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News Western Digital unveils open-source SweRV RISC-V core

Discussion in 'Article Discussion' started by bit-tech, 5 Dec 2018.

  1. bit-tech

    bit-tech Supreme Overlord Staff Administrator

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  2. Chicken76

    Chicken76 Member

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    Is "using" actually needed in that sentence?

    Regarding the product though, are you sure it's an integrated circuit and not a Swedish recreational vehicle? :grin:
     
  3. Gareth Halfacree

    Gareth Halfacree WIIGII! Staff Administrator Super Moderator Moderator

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    Yes, because "That WD has been playing with the open RISC-V ISA, which anyone can produce a processor design without paying a penny in royalties or licensing fees, is no secret..." is gibberish. You could move "using" a few words down, but you can't remove it without rewriting the sentence.
     
  4. edzieba

    edzieba Virtual Realist

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    Going by "the core runs at up to 1.8GHz and achieves a claimed estimated performance of 4.9 CoreMarks per megahertz", it has enough Bungholiomarks to be 1997's fastest GPU!
     
  5. Chicken76

    Chicken76 Member

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    I see the main sentence as: "That WD has been playing with RISC-V ISA is no secret."
    And you insert an explanation of what the RISC-V ISA is in a subclause delimited with commas: "(something) which anyone can produce a processor design (with) without paying a penny in royalties or licensing fees"
    You can bind the two clauses in two ways:
    • RISC-V ISA, which anyone can produce a design with
    • RISC-V ISA, using something which anyone can produce a design with
    The bolded italics are mandatory. Replace "something" with specification / intellectual property / a standard / etc.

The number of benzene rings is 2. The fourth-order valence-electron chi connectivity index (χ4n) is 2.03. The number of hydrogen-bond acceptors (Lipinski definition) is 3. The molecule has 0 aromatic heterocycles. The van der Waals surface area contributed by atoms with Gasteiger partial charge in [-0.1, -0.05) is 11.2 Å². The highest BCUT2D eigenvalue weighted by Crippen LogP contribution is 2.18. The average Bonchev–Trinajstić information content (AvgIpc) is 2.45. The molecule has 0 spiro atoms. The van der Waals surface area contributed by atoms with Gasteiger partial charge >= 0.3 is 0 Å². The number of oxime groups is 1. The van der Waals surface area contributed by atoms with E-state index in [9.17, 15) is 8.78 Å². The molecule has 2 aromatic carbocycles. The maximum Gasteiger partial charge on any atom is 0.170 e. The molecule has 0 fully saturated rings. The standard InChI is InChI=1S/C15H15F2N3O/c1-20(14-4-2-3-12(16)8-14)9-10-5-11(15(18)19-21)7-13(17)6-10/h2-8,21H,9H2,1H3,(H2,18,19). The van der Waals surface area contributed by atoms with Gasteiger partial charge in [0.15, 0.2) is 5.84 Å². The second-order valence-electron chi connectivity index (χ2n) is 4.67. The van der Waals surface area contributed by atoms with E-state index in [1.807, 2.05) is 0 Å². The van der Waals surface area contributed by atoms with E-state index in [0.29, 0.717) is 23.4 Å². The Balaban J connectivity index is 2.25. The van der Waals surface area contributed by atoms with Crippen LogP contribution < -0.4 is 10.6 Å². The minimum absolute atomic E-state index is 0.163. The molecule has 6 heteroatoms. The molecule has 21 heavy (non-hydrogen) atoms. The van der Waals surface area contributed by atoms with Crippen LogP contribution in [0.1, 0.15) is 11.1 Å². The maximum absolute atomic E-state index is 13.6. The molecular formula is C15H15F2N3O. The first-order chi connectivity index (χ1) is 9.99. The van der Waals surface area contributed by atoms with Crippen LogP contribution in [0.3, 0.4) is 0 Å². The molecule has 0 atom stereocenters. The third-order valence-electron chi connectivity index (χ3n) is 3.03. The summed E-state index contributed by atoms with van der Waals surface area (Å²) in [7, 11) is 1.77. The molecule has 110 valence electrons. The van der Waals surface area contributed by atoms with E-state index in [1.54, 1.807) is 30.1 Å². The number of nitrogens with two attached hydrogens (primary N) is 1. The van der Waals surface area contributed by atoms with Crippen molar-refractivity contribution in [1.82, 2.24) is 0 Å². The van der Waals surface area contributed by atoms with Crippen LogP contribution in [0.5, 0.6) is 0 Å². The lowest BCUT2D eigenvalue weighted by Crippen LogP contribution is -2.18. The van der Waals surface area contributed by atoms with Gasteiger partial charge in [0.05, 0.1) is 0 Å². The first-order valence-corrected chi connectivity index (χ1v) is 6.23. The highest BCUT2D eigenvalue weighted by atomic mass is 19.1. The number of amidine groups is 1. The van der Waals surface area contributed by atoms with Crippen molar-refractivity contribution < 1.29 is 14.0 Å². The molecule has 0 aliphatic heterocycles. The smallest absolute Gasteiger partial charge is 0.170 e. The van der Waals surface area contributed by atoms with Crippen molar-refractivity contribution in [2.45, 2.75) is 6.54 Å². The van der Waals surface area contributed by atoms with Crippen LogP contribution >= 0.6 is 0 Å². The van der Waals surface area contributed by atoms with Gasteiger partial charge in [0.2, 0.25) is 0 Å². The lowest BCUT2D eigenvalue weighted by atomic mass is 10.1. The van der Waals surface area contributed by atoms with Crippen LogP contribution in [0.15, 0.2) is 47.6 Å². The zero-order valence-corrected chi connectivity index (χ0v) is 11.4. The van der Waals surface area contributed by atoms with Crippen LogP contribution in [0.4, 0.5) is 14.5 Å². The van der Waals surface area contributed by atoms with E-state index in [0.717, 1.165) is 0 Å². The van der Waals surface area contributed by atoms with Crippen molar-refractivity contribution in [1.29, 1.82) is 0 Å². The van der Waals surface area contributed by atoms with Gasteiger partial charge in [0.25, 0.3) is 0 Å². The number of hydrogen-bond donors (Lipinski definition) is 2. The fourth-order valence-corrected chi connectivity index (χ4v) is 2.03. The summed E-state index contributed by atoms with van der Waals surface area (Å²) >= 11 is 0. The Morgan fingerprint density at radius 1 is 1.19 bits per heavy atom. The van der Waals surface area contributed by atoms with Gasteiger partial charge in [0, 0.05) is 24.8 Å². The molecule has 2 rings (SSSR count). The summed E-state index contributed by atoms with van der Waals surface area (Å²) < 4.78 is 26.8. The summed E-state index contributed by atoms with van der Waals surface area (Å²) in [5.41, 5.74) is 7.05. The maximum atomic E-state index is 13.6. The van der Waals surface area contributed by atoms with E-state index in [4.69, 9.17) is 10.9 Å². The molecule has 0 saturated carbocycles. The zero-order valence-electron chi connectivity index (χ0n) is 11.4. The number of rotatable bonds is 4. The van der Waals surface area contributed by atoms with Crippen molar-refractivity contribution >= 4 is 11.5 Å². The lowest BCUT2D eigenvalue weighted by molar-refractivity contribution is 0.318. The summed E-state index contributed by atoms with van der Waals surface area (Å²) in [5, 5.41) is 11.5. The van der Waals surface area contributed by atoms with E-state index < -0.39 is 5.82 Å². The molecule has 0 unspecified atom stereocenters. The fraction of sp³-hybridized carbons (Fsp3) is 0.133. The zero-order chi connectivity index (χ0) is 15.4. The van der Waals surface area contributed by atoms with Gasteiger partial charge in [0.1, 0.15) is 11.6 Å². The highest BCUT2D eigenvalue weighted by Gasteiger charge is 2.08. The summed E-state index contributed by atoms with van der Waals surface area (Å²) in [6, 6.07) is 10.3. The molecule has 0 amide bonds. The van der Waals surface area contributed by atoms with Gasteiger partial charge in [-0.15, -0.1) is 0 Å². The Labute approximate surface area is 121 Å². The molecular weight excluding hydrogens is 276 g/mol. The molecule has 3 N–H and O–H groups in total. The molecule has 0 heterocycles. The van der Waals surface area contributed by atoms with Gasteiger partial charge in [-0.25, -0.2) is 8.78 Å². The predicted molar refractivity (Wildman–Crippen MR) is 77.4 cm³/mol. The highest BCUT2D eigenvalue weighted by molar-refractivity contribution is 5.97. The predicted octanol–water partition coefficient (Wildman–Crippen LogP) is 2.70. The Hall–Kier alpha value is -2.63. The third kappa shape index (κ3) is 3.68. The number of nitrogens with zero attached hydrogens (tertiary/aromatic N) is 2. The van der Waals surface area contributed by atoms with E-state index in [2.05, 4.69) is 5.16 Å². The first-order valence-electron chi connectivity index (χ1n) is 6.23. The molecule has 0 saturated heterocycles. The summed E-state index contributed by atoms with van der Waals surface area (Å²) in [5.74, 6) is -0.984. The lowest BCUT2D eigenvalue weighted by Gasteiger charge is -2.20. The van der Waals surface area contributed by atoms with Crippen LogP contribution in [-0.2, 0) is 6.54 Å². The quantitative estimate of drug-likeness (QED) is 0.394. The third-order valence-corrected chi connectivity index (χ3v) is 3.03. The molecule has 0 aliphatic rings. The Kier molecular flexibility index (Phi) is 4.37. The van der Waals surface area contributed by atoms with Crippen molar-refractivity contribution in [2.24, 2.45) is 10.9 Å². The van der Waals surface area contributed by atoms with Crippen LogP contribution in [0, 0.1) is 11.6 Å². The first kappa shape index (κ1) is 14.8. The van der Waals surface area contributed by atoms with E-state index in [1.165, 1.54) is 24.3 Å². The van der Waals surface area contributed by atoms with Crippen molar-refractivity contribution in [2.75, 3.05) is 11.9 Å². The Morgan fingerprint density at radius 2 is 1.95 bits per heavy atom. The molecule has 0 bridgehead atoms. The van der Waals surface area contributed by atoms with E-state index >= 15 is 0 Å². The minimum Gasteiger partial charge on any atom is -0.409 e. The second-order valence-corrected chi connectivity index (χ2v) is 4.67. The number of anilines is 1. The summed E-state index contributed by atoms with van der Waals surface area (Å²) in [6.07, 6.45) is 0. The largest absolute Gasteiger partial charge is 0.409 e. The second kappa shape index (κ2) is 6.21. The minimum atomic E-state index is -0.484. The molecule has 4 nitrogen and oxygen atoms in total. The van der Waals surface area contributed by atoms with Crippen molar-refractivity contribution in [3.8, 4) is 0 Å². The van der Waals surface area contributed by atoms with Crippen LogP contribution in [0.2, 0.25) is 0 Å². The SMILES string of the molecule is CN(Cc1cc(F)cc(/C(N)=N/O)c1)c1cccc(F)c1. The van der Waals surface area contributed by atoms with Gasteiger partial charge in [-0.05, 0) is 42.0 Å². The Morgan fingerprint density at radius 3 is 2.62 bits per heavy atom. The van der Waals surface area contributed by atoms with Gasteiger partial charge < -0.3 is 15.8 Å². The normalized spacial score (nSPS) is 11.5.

6. Gareth Halfacree

    Gareth Halfacree WIIGII! Staff Administrator Super Moderator Moderator

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    Yes, that's correct.
    Yes, except I write it as 'using which anyone can produce a processor design without paying a penny in royalties or licensing fees.' Which is a perfectly cromulent wording.
    Yes, you could rewrite the sentence in the first way - but you shouldn't, because ending a sentence - even an aside in commas - with "with" is clunky. "With which" would be better, but not as good as it is currently written.

    The second version doesn't make sense, because "something" is not defined - you'd have to write "RISC-V ISA, which is something with which anyone can produce a design," which is horrible.
    They are absolutely not mandatory, and in either case make the sentence considerably less clear and/or readable.

    The sentence, as written, is fine. "Using" could be replaced with "with" to make 'That WD has been playing with the open RISC-V ISA, with which anyone can produce a processor design without paying a penny in royalties or licensing fees, is no secret...' but that's not removing "using," that's replacing "using" - which, as I said, means you've rewritten the sentence.

    So, again: you cannot remove "using" from the sentence without replacing it with another word, and if you're doing that what's wrong with just leaving it as "using?"
     
  7. Chicken76

    Chicken76 Member

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    I'm out of arguments. It just does not sound correct to me. I'm not a native speaker, so my knowledge of the English language may be incorrect or outdated. Since no one else is submitting any opinion either way, I'll defer to your version.
    But I learned a new word today: cromulent :grin: Thank you for that!
     
  8. Gareth Halfacree

    Gareth Halfacree WIIGII! Staff Administrator Super Moderator Moderator

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    I can assure you, it is correct.
    I should probably mention that "cromulent" isn't, strictly speaking, a "real" word - before you use it in a context where Simpsons references wouldn't be appreciated!
     
  9. Chicken76

    Chicken76 Member

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    A Simpsons-originating not-a-real-word term? That's the best kind! :geek:
     
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